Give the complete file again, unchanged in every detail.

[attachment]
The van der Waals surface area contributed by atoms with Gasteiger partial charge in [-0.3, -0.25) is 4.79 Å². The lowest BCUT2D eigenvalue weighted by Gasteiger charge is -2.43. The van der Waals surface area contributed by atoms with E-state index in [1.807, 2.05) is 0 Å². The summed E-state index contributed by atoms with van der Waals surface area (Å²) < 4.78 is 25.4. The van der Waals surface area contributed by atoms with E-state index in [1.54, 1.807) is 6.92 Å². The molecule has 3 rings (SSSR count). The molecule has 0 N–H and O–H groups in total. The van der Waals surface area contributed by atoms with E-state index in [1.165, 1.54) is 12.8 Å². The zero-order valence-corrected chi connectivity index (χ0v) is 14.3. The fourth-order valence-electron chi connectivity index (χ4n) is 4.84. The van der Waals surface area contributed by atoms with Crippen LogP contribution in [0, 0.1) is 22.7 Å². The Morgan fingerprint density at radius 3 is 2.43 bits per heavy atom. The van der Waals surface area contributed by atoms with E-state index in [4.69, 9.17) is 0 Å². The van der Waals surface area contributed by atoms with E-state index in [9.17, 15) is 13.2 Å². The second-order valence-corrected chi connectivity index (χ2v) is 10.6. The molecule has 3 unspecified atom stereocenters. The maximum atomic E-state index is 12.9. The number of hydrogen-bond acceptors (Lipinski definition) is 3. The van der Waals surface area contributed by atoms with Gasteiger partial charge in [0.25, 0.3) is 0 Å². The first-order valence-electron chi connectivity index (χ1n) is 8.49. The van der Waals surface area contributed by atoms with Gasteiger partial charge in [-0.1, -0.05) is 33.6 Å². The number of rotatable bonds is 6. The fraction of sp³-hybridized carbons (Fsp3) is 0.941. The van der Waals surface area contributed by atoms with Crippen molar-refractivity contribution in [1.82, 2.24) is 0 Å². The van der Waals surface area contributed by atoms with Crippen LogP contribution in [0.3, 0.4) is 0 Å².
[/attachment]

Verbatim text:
The van der Waals surface area contributed by atoms with Gasteiger partial charge in [-0.3, -0.25) is 4.79 Å². The lowest BCUT2D eigenvalue weighted by Gasteiger charge is -2.43. The van der Waals surface area contributed by atoms with E-state index in [1.807, 2.05) is 0 Å². The summed E-state index contributed by atoms with van der Waals surface area (Å²) < 4.78 is 25.4. The van der Waals surface area contributed by atoms with E-state index in [1.54, 1.807) is 6.92 Å². The molecule has 3 rings (SSSR count). The molecule has 0 N–H and O–H groups in total. The van der Waals surface area contributed by atoms with E-state index in [1.165, 1.54) is 12.8 Å². The zero-order valence-corrected chi connectivity index (χ0v) is 14.3. The fourth-order valence-electron chi connectivity index (χ4n) is 4.84. The van der Waals surface area contributed by atoms with Crippen LogP contribution in [0, 0.1) is 22.7 Å². The Morgan fingerprint density at radius 3 is 2.43 bits per heavy atom. The van der Waals surface area contributed by atoms with E-state index in [4.69, 9.17) is 0 Å². The van der Waals surface area contributed by atoms with E-state index in [9.17, 15) is 13.2 Å². The second-order valence-corrected chi connectivity index (χ2v) is 10.6. The molecule has 3 unspecified atom stereocenters. The maximum atomic E-state index is 12.9. The number of hydrogen-bond acceptors (Lipinski definition) is 3. The van der Waals surface area contributed by atoms with Gasteiger partial charge in [0.25, 0.3) is 0 Å². The first-order valence-electron chi connectivity index (χ1n) is 8.49. The van der Waals surface area contributed by atoms with Gasteiger partial charge in [-0.1, -0.05) is 33.6 Å². The number of rotatable bonds is 6. The fraction of sp³-hybridized carbons (Fsp3) is 0.941. The van der Waals surface area contributed by atoms with Crippen molar-refractivity contribution in [1.82, 2.24) is 0 Å². The van der Waals surface area contributed by atoms with Crippen LogP contribution in [0.3, 0.4) is 0 Å².